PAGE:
Google “Accounting Scandals” and you will find plenty of Top 5 and Top 10 lists that include companies like Waste Management (1998), Enron (2001) and Tyco (2002). These are famous examples where top executives were caught committing fraud, and were punished with fines and prison time.
If you are an honest person, you might indulge in a brief moment of schadenfreude, and enjoy the fact that powerful and dishonest people got what they deserved.
But Google a little deeper, and you will also find examples of “embarrassing accounting blunders” that cost companies dearly. Examples of these include Tesco and Bank of America (2014), and Rolls Royce (2012). If you work in accounting or finance and are responsible for any kind of financial or management reporting, these stories will probably make you shudder.
Why? Because your company still uses humans to produce critical reports, and we all know that humans make mistakes.
Sometimes the spreadsheet tool (like Excel) gets blamed for the problem, because Excel is the tool of choice for human accountants and financial analysts, charged with collecting the data, performing data analysis, pulling together the numbers, formatting the report and attaching the report to an email.
This is disingenuous and unfair. The senior executives who put the blame on Excel are showing how disconnected they are from the reality of how data flows through their organization. Threats to remove Excel, while offering nothing else in return, only make matters worse.
Adding fuel to the fire is the notion that after investing millions of dollars in ERP systems, financial planning software and reporting tools, the problem of lacking confidence in the numbers persists. Meanwhile, conscientious and stressed out financial analysts live in so-called “Excel Hell”, worried that they are just one spreadsheet error away from Excel disaster, and losing their jobs.
There is good news: it turns out that a combination of common sense and experience can make things better.
Start with following a tried and tested problem-solving framework, like George Polya’s:
- Understand the problem
- In this case, it is important to understand that Excel is NOT the problem.
- The actual problem is a combination of:
- Needing to combine data from multiple disconnected systems in the report in a coherent way
- Needing to perform some manipulation of that data to get it into the correct form for the report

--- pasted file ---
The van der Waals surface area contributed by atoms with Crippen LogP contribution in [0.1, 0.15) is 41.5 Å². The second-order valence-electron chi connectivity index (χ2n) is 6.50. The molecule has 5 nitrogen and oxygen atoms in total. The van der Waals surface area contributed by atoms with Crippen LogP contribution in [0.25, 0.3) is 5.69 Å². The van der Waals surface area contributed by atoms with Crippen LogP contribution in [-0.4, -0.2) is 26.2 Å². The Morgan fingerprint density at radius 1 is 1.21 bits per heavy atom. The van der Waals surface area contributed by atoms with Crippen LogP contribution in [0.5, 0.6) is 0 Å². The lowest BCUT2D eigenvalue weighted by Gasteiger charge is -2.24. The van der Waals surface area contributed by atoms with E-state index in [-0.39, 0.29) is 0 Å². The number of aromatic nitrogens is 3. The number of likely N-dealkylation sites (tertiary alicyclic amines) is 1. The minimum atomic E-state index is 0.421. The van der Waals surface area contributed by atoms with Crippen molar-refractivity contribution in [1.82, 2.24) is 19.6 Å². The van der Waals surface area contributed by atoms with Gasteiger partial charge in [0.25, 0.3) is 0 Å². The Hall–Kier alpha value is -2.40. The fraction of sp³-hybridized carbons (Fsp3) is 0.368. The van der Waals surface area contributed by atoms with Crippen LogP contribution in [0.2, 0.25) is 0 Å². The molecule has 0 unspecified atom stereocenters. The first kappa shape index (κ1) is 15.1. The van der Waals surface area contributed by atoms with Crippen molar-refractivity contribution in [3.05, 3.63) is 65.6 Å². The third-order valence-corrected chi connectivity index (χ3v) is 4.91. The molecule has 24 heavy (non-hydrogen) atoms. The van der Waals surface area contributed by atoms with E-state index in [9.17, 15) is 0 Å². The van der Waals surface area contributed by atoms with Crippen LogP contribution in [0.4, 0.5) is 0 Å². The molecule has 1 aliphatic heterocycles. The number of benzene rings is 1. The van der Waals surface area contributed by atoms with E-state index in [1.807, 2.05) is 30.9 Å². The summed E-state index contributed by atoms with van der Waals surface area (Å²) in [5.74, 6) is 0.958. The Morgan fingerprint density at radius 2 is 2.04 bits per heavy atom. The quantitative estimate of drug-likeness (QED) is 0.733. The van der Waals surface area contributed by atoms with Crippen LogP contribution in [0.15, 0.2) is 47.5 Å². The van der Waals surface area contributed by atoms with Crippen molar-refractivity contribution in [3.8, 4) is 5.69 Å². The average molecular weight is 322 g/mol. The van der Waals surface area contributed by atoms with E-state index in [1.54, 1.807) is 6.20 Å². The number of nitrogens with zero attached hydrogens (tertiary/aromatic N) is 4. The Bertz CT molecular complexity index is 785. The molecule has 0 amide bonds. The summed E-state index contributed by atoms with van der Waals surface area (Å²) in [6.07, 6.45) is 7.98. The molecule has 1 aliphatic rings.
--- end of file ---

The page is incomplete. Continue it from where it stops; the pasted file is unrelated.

- Having multiple people in different functions involved in contributing to the report
- Running out of time to check and validate the report before the deadline because all the contributors work on different schedules and have other priorities
- Devise a plan (translate)
- Once you have properly quantified and understood the problem – which means that you have done an analysis of the business process of creating the report and you understand where the bottlenecks are – you can look for ways to reduce the risk of errors and increase efficiency (which gives you more time to check and validate the numbers).
- Examples of things you might do:
- Eliminate unnecessary manual analysis, or duplicate effort. One example occurs when two contributors who are downloading and manipulating the same source data.
- Centralize common data operations, calculations or analyses. This appears when mapping is needed to unify two data sets. Perhaps it would be worth investing in performing this mapping in a data warehouse, in a governed and controlled way, eliminating a manual step.
- Admit that Excel is going to be part of the process for the foreseeable future, and explore the use of a tool like Certent CDM for managing collaborative workflow, and auto-generating combined reports from a variety of data sources (including ERP systems and Excel) to all common formats (Excel, Word, Powerpoint, PDF).
- Carry out the plan (solve)
- This should be self-explanatory!
- Look back
- Always assume that this is going to be an agile, iterative process. Make sure you check in with all the participants and contributors to evaluate the effect of the remediation steps.
Financial reporting issues will always be with us. Business conditions and strategies evolve all the time, which is why formal software systems will always lag behind the requirements of accounting and finance. Today, Excel is still the best tool for filling this gap.
So while there is no magic bullet or easy alternative to Excel, there are ways to make a material difference and significantly reduce the risk for reporting incorrect numbers. In 2014, Tesco’s accounting error was a £250 million overstatement of profits that wiped out £2 billion of stock value.
The process outlined in this blog post will help you reduce your risk of financial reporting errors. If you would like assistance implementing a process like this, process, please contact QueBIT for a Reporting Healthcheck.
Want to learn more? Join us for a complimentary webinar "Can I TRUST the numbers in this report?" on February 14th at 2pm est and get an in-depth look into causes of this problem and QueBIT’s methodology for addressing it.
This is a syndication of a blog that originally posted here